The weight the authors attach to their personal experience of the Prague Spring varies widely, from ‘my most important politically relevant memory of 1968’ (Hans Joas, Symposium: page 449) to ex-post realisations that something of interest had been going on in 1968 also in Czechoslovakia. But that the Prague Spring had strong autobiographical relevance for contributors was not a necessary precondition for their readiness to ponder its significance. Like other historical moments, the Czechoslovak reform process has been many times interpreted, misinterpreted, and reinterpreted, adapted to widely disparate contexts and instrumentalised for different political purposes, as Maud Bracke has shown in reference to the French left’s appropriation of the Prague Spring (Bracke 2008). The diverging interpretations presented in this symposium indicate that the Czechoslovak democratisation experiment was and remains a subject of lively controversy. Yet, perhaps most of all, the papers provide proof that even on its 50th anniversary the Prague Spring continues to generate hope and disappointment. Although there does not seem to be any successor project around in the world at the moment, this does not mean there won’t be one in the future.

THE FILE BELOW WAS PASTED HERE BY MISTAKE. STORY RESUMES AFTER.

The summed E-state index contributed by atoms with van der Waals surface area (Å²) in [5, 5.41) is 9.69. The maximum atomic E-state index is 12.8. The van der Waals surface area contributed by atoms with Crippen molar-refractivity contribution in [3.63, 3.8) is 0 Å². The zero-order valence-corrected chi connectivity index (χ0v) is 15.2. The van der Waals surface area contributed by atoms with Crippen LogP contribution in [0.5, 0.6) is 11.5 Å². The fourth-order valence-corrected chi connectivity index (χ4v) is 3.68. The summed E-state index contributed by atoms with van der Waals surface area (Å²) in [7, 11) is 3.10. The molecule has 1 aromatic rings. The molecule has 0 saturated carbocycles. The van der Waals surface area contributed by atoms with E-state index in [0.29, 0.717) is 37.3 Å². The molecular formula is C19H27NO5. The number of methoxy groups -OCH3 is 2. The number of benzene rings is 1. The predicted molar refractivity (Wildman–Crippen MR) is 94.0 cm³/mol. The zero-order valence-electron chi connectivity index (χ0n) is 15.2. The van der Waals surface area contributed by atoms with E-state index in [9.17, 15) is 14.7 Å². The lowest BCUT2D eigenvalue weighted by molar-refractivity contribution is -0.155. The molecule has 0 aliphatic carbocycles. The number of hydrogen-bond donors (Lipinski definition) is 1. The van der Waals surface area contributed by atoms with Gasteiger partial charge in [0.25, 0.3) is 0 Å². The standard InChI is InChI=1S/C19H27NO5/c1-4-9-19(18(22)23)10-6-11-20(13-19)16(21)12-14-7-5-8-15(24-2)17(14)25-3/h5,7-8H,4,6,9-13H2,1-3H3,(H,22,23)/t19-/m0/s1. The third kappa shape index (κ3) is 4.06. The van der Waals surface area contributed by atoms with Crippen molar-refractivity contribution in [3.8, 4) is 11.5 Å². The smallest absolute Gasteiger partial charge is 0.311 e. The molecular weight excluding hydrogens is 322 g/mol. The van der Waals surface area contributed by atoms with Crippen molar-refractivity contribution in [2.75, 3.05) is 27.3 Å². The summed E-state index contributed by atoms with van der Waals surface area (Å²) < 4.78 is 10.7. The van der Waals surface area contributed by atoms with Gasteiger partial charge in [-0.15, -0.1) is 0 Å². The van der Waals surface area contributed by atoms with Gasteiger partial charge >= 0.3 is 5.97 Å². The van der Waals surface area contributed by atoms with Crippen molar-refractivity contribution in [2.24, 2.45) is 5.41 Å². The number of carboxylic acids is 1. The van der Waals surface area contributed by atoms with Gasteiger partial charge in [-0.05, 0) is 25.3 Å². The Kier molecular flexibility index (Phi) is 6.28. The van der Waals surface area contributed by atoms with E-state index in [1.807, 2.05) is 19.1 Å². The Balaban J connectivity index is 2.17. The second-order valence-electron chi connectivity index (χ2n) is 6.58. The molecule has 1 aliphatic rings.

The year 2018 was a very busy one for the Czechs in terms of commemorating the most important milestones in their political history. Consistent with the nature of this history, the anniversaries that were marked – a series of important years ending in an 8 (e.g. 1968) – are a mixed bag of glorious and inglorious moments: the establishment of the first independent and modern Czechoslovak state in 1918 and the dismemberment of this state after the Munich Pact in 1938; the 1948 coup staged by the Czechoslovak Communist Party, which made the country into a Soviet satellite; and, last but not least, the Prague Spring. The wheels of the celebratory machinery were turning at full speed for most of this year, especially in connection with the centenary of Czechoslovakia. But if any of the years among these key moments in Czech history can aspire to international significance, it is the year 1968, the year of the Czechoslovak Spring.